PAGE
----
It’s why we take time in silence, to still our restless hearts.  It is why, during Advent, we light one candle, and next week we light one more, and then another.  To call to mind again that the light of God’s love pierces the darkness.   

In this season of longing and hopeful anticipation, we watch and wait for the presence of Jesus. Because everything changes when Jesus arrives.  Everything changes when we are in the presence of Love.  The sick are healed, the hungry are fed.  Those who were ostracized are brought into community.  When we know we are loved, we somehow find new courage to speak and integrity to act.  The kingdom of God emerges. 

This is our hope!  Hope dares to believe that God’s promises of mercy are true! Saint Oscar Romero, in a Christmas Eve homily, once wrote, “We can hope for peace and justice and a kingdom of divine right; we can hope for something holy and far beyond earthly realities, not because we humans can create this blessing proclaimed by God’s sacred words, but because God is already in the midst of humanity, building a kingdom of justice and love and peace.”

Throughout Advent we sing that beautiful chorus, “O Come, O Come! Emmanuel!”  In song, we beg the Almighty one to “Please come!”  Please come to the places we would rather not go. Please come to the places so desperately in need of your love.

If Advent is concerned with connecting memory and hope, then hope reminds us that Jesus has already Come!  He is already here.  As we watch in anticipation, He is also waiting for us.  Waiting for us to recognize him in the stranger.  Waiting for us to be the sign and presence of Love to those in need. 

Jesus waits for us … in hospital rooms and homeless shelters

Jesus waits for us … in those who face depression and domestic violence

Jesus waits for us … on the front lines of the war in Ukraine 

Jesus waits for us … at a hunger camp in Somalia

Jesus waits for us … at a gay nightclub in Colorado Springs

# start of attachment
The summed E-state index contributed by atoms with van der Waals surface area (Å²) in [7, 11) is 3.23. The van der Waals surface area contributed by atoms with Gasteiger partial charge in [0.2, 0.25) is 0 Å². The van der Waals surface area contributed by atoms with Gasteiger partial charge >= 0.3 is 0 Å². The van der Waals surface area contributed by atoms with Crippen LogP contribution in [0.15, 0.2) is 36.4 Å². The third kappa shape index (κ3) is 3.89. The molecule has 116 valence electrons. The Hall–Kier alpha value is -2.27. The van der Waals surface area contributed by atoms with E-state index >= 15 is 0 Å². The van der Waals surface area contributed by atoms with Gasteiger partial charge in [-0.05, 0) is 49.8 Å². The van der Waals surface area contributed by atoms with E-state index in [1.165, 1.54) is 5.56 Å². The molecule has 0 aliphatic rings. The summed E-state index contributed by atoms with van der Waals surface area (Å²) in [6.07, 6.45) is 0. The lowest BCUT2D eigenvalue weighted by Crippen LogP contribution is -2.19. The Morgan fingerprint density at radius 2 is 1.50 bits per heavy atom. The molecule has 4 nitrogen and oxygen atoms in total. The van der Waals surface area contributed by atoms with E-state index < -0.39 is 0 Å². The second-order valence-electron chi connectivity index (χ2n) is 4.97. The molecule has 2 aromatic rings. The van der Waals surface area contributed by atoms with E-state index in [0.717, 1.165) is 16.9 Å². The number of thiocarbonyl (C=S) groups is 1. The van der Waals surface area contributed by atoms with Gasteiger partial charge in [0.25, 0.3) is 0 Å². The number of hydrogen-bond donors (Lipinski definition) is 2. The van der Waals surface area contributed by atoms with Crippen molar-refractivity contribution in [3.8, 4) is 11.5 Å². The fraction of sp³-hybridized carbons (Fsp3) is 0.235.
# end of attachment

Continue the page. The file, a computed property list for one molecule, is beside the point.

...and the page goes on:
Jesus waits for us … at the refugee shelter down the street

Jesus waits for us … in the depth of our grief and disappointment

Jesus waits for us … in the broken places deep inside our own heart,

those places most in need of healing, forgiveness, and peace.

Jesus wait for us, because he is already there!  Emmanuel, God with us, has already come.  Even as we wait and long to recognize his presence.  God holds true to the promise, that even in our darkest moments, we are never alone. All will somehow be redeemed, and life will be made whole again.  Because Jesus loves us.  Jesus loves you!  Jesús te ama. 


1-An excerpt from the book Seek That Which is Aboveby Joseph Cardinal Ratzinger.

Advent is concerned with that very connection between memory and hope which is so necessary to man. Advent’s intention is to awaken the most profound and basic emotional memory within us, namely, the memory of the God who became a child. This is a healing memory; it brings hope. The purpose of the Church’s year is continually to rehearse her great history of memories, to awaken the heart’s memory so that it can discern the star of hope.…It is the beautiful task of Advent to awaken in all of us memories of goodness and thus to open doors of hope.